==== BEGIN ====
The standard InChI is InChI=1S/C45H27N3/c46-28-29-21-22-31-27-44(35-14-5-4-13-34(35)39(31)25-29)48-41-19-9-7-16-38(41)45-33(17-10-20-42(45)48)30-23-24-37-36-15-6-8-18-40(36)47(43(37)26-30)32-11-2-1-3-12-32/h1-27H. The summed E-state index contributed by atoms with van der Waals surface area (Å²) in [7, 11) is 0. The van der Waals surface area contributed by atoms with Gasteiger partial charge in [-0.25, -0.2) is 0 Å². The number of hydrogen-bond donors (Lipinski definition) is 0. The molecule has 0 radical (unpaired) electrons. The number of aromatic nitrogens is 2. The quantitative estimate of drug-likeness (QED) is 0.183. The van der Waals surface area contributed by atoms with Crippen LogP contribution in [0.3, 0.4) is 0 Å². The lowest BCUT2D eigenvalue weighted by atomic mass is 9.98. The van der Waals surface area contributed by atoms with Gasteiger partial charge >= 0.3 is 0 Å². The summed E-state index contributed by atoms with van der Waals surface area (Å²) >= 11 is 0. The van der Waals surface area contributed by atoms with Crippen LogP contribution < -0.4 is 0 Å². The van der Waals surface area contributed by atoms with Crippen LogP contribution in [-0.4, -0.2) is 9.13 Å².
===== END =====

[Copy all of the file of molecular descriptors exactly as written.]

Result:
The standard InChI is InChI=1S/C45H27N3/c46-28-29-21-22-31-27-44(35-14-5-4-13-34(35)39(31)25-29)48-41-19-9-7-16-38(41)45-33(17-10-20-42(45)48)30-23-24-37-36-15-6-8-18-40(36)47(43(37)26-30)32-11-2-1-3-12-32/h1-27H. The summed E-state index contributed by atoms with van der Waals surface area (Å²) in [7, 11) is 0. The van der Waals surface area contributed by atoms with Gasteiger partial charge in [-0.25, -0.2) is 0 Å². The number of hydrogen-bond donors (Lipinski definition) is 0. The molecule has 0 radical (unpaired) electrons. The number of aromatic nitrogens is 2. The quantitative estimate of drug-likeness (QED) is 0.183. The van der Waals surface area contributed by atoms with Crippen LogP contribution in [0.3, 0.4) is 0 Å². The lowest BCUT2D eigenvalue weighted by atomic mass is 9.98. The van der Waals surface area contributed by atoms with Gasteiger partial charge >= 0.3 is 0 Å². The summed E-state index contributed by atoms with van der Waals surface area (Å²) >= 11 is 0. The van der Waals surface area contributed by atoms with Crippen LogP contribution < -0.4 is 0 Å². The van der Waals surface area contributed by atoms with Crippen LogP contribution in [-0.4, -0.2) is 9.13 Å².